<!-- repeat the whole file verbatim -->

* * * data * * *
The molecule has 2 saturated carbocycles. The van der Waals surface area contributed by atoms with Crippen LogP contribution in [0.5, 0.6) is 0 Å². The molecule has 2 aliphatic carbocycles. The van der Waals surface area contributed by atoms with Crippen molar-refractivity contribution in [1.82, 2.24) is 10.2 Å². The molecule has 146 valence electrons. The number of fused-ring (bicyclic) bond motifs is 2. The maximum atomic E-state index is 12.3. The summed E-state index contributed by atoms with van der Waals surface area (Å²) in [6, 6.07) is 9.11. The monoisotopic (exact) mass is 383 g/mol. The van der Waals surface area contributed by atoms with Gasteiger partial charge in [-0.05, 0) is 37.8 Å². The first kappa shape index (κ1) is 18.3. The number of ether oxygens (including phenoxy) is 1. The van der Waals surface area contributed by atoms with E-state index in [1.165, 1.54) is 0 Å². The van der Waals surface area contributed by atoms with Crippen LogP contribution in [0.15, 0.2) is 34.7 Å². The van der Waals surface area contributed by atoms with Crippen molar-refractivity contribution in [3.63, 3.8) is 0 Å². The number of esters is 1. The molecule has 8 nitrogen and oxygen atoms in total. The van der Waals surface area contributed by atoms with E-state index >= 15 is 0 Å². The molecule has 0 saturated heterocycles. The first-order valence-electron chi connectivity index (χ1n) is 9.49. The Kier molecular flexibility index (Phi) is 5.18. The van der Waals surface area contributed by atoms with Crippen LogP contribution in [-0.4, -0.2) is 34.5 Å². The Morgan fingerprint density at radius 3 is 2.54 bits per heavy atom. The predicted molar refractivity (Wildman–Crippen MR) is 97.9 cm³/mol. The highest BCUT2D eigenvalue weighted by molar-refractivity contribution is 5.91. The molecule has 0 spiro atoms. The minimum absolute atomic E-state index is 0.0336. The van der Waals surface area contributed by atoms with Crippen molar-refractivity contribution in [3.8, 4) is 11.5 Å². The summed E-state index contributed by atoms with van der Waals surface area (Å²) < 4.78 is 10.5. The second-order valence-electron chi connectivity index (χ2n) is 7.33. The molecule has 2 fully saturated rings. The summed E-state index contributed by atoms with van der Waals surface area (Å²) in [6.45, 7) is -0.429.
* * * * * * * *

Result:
The molecule has 2 saturated carbocycles. The van der Waals surface area contributed by atoms with Crippen LogP contribution in [0.5, 0.6) is 0 Å². The molecule has 2 aliphatic carbocycles. The van der Waals surface area contributed by atoms with Crippen molar-refractivity contribution in [1.82, 2.24) is 10.2 Å². The molecule has 146 valence electrons. The number of fused-ring (bicyclic) bond motifs is 2. The maximum atomic E-state index is 12.3. The summed E-state index contributed by atoms with van der Waals surface area (Å²) in [6, 6.07) is 9.11. The monoisotopic (exact) mass is 383 g/mol. The van der Waals surface area contributed by atoms with Gasteiger partial charge in [-0.05, 0) is 37.8 Å². The first kappa shape index (κ1) is 18.3. The number of ether oxygens (including phenoxy) is 1. The van der Waals surface area contributed by atoms with E-state index in [1.165, 1.54) is 0 Å². The van der Waals surface area contributed by atoms with Crippen LogP contribution in [0.15, 0.2) is 34.7 Å². The van der Waals surface area contributed by atoms with Crippen molar-refractivity contribution in [3.63, 3.8) is 0 Å². The number of esters is 1. The molecule has 8 nitrogen and oxygen atoms in total. The van der Waals surface area contributed by atoms with E-state index >= 15 is 0 Å². The molecule has 0 saturated heterocycles. The first-order valence-electron chi connectivity index (χ1n) is 9.49. The Kier molecular flexibility index (Phi) is 5.18. The van der Waals surface area contributed by atoms with Crippen LogP contribution in [-0.4, -0.2) is 34.5 Å². The Morgan fingerprint density at radius 3 is 2.54 bits per heavy atom. The predicted molar refractivity (Wildman–Crippen MR) is 97.9 cm³/mol. The highest BCUT2D eigenvalue weighted by molar-refractivity contribution is 5.91. The molecule has 0 spiro atoms. The minimum absolute atomic E-state index is 0.0336. The van der Waals surface area contributed by atoms with Crippen molar-refractivity contribution in [3.8, 4) is 11.5 Å². The summed E-state index contributed by atoms with van der Waals surface area (Å²) < 4.78 is 10.5. The second-order valence-electron chi connectivity index (χ2n) is 7.33. The molecule has 2 fully saturated rings. The summed E-state index contributed by atoms with van der Waals surface area (Å²) in [6.45, 7) is -0.429.